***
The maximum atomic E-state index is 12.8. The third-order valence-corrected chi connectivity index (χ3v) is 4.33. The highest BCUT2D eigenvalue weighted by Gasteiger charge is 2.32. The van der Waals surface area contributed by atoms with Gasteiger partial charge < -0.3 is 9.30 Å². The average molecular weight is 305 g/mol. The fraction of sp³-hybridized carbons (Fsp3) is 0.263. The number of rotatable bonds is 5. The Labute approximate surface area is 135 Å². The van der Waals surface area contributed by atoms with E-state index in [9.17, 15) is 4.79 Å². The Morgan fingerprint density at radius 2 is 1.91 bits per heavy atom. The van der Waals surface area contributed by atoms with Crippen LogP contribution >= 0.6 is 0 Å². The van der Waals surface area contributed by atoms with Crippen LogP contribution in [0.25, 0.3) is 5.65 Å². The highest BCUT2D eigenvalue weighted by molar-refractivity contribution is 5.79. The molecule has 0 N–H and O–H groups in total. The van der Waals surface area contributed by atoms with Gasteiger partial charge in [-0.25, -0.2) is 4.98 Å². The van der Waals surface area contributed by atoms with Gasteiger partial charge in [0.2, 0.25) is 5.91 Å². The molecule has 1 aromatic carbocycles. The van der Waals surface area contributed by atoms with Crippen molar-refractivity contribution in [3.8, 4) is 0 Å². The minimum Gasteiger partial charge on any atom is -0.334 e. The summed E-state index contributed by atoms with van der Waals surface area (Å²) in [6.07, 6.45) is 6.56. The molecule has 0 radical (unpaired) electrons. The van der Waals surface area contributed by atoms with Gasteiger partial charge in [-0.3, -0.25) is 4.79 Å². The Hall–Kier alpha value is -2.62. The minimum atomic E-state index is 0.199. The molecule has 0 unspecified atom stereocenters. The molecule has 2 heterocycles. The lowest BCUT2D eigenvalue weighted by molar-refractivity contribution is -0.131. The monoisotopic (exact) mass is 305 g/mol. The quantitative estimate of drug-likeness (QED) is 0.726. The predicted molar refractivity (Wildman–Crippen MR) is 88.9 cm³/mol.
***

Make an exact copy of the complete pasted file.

The maximum atomic E-state index is 12.8. The third-order valence-corrected chi connectivity index (χ3v) is 4.33. The highest BCUT2D eigenvalue weighted by Gasteiger charge is 2.32. The van der Waals surface area contributed by atoms with Gasteiger partial charge < -0.3 is 9.30 Å². The average molecular weight is 305 g/mol. The fraction of sp³-hybridized carbons (Fsp3) is 0.263. The number of rotatable bonds is 5. The Labute approximate surface area is 135 Å². The van der Waals surface area contributed by atoms with E-state index in [9.17, 15) is 4.79 Å². The Morgan fingerprint density at radius 2 is 1.91 bits per heavy atom. The van der Waals surface area contributed by atoms with Crippen LogP contribution >= 0.6 is 0 Å². The van der Waals surface area contributed by atoms with Crippen LogP contribution in [0.25, 0.3) is 5.65 Å². The highest BCUT2D eigenvalue weighted by molar-refractivity contribution is 5.79. The molecule has 0 N–H and O–H groups in total. The van der Waals surface area contributed by atoms with Gasteiger partial charge in [-0.25, -0.2) is 4.98 Å². The van der Waals surface area contributed by atoms with Gasteiger partial charge in [0.2, 0.25) is 5.91 Å². The molecule has 1 aromatic carbocycles. The van der Waals surface area contributed by atoms with Crippen molar-refractivity contribution in [3.8, 4) is 0 Å². The minimum Gasteiger partial charge on any atom is -0.334 e. The summed E-state index contributed by atoms with van der Waals surface area (Å²) in [6.07, 6.45) is 6.56. The molecule has 0 radical (unpaired) electrons. The van der Waals surface area contributed by atoms with Gasteiger partial charge in [-0.3, -0.25) is 4.79 Å². The Hall–Kier alpha value is -2.62. The minimum atomic E-state index is 0.199. The molecule has 0 unspecified atom stereocenters. The molecule has 2 heterocycles. The lowest BCUT2D eigenvalue weighted by molar-refractivity contribution is -0.131. The monoisotopic (exact) mass is 305 g/mol. The quantitative estimate of drug-likeness (QED) is 0.726. The predicted molar refractivity (Wildman–Crippen MR) is 88.9 cm³/mol.